C# and mono: getting some feet wet…

Well, some of the readers of these pages will have noticed that, carefully speaking, my enthusiasm for Microsoft technology is pretty limited. “Limited” indeed is the right way of putting it: While I have a clear opinion about most of Microsofts monopoly regarding desktop and office software (which, in the end, makes me avoid both as good as I can, and thanks at the very least to Ubuntu GNU/Linux, right now I can do that pretty well… ;) ), I then and now always considered Microsoft .NET, as a development and runtime platform, a pretty good thing, maybe the best technology the Redmond folks came up with to date, and definitely a technology that could have offer wholly new options to both Microsoft and the rest of the world if licensed and distributed a little more openly. Anyway, leaving licensing and personal considerations related to this aspect aside: These days I earn a living mainly off working with Java and overally am pleased with this as an environment. However, as “integration” is what I mostly deal with, I finally had the chance of dealing with Microsoft .NET and C#, and had a rather pleasant trip…

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a strange kind of cross-over: Botany Bay – “grounded”

Wow, looking at the timestamp of the last entry, it seems it’s been a while, vacations and project business included, since I wrote anything here. Anyway: As a regular follower / user of jamendo, I am by now pretty much used to stumbling across new and interesting music and average quality on jamendo.com seems pretty high which is a good thing. However, even given this high level of quality, once in a while there are albums, bands that just excel, either because of being especially original, or because of being especially good at what they do, or because, for reasons unknown, their music just works out. Been browsing and searching for some darker, noisy electronica a while ago, I eventually found “Grounded” by German trip-hop-world-music-electronic-jazz-whatever “crossover” twopiece Botany Bay. Listened to it once on my mp3 player, listened to it a second and third time while in car, and eventually kinda fell in love with the music on it, although it actually seems nowhere next to what I am usually listening to, at the moment…

I don’t know… it just worked out. No matter whether talking about instrumental or vocal performance (both male and female, even though I prefer the tracks sung by Laura), production, song writing, the video clips they did so far or (cover/booklet) artwork, the album to me is on an exceptionally high level of quality – way better than just “garage band” and like some of the releases to be found “on-line” today, in some respects even better than records to be found in regular CD stores sold by major record companies.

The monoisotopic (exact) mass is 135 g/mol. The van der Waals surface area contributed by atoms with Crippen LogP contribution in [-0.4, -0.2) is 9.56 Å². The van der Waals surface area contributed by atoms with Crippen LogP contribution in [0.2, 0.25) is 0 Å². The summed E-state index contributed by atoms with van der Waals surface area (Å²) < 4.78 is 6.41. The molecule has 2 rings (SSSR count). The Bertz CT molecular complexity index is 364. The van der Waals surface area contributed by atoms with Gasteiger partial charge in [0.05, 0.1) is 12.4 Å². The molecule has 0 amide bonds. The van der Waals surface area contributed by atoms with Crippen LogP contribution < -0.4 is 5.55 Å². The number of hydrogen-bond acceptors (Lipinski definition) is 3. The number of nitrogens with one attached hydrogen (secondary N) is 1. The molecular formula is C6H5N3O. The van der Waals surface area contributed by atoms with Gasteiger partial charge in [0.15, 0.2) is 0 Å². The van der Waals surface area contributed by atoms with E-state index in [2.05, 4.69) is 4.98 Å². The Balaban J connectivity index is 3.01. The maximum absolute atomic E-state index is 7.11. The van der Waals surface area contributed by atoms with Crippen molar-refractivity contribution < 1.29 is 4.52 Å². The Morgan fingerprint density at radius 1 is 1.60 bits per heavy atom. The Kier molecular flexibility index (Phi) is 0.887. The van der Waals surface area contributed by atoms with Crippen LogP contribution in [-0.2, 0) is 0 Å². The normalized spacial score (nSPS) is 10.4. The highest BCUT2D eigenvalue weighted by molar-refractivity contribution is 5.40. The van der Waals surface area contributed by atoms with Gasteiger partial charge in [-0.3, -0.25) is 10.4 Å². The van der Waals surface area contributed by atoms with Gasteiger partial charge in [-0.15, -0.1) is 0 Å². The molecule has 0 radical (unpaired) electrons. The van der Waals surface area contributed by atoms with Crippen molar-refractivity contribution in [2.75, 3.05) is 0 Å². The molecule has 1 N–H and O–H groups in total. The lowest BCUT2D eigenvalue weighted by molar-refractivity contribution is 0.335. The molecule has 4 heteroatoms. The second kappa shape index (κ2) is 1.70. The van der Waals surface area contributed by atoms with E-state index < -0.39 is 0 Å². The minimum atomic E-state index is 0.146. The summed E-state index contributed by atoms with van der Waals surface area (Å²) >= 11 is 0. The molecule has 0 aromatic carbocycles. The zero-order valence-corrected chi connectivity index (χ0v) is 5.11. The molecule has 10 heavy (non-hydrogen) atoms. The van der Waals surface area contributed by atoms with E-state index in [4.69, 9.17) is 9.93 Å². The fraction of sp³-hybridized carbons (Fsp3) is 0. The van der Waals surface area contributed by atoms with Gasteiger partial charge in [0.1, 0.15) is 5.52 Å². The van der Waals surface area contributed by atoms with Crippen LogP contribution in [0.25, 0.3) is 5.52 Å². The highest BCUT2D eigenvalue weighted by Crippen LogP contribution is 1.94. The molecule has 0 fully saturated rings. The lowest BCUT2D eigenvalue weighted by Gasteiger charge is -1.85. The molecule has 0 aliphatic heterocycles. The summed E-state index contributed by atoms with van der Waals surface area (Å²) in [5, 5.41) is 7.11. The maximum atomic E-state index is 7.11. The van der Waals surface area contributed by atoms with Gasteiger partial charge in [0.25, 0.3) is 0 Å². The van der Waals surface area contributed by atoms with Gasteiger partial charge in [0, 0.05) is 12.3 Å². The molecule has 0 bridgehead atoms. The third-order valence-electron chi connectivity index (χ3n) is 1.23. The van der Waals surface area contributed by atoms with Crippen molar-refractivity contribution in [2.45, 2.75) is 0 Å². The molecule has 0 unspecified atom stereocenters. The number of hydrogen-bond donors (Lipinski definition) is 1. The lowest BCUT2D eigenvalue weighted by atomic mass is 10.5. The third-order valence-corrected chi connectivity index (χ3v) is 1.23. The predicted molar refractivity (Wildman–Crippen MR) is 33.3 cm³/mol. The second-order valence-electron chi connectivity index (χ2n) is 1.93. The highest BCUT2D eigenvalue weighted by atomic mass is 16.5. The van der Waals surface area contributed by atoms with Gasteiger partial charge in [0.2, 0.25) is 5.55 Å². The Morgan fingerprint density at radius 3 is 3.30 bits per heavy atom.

Adding to this, however… but even more, it just works… the music sounds and feels pure to the core, one literally can hear the musicians are pretty honest about what they are doing, and they are pretty effective at creating songs and sonic landscapes reaching one even without actually knowing why: Listening to the album on a grey autumn morning, it’s not just listening to the songs but rather being surrounded by the music, feeling it, eventually breathing it, and, eventually, when Laura starts singing “Tu m’as dit” (my French is way too limited to get the meaning of the title or even the lyrics, however), one knows this album, even though it might not work out in all situations, has found its way to the shelf of all-time favorites pretty quickly. Maybe, from an effectiveness point of view, this is the best an album eventually can achieve. Knowing the album is released under CC BY-NC-ND ;), giving it a closer look (listen?) won’t hurt or cost much except for a download, so maybe this is the first and foremost thing to do in order to start discovering the world of Botany Bay.

By the way seeing the “Old Men With Ballpoint Pens” clip and reading some of the (German) blog posts related to internet culture and censorship in Germany, it is pretty good to see that, while being focused on music, the two people in BB aren’t limited to it. Really enjoyed discovering this ambitious, inspiring band.


[german]’zeitgeisty’: Community für freie Lizenzen?[/german][english]’zeitgeisty’: free licenses community?[/english]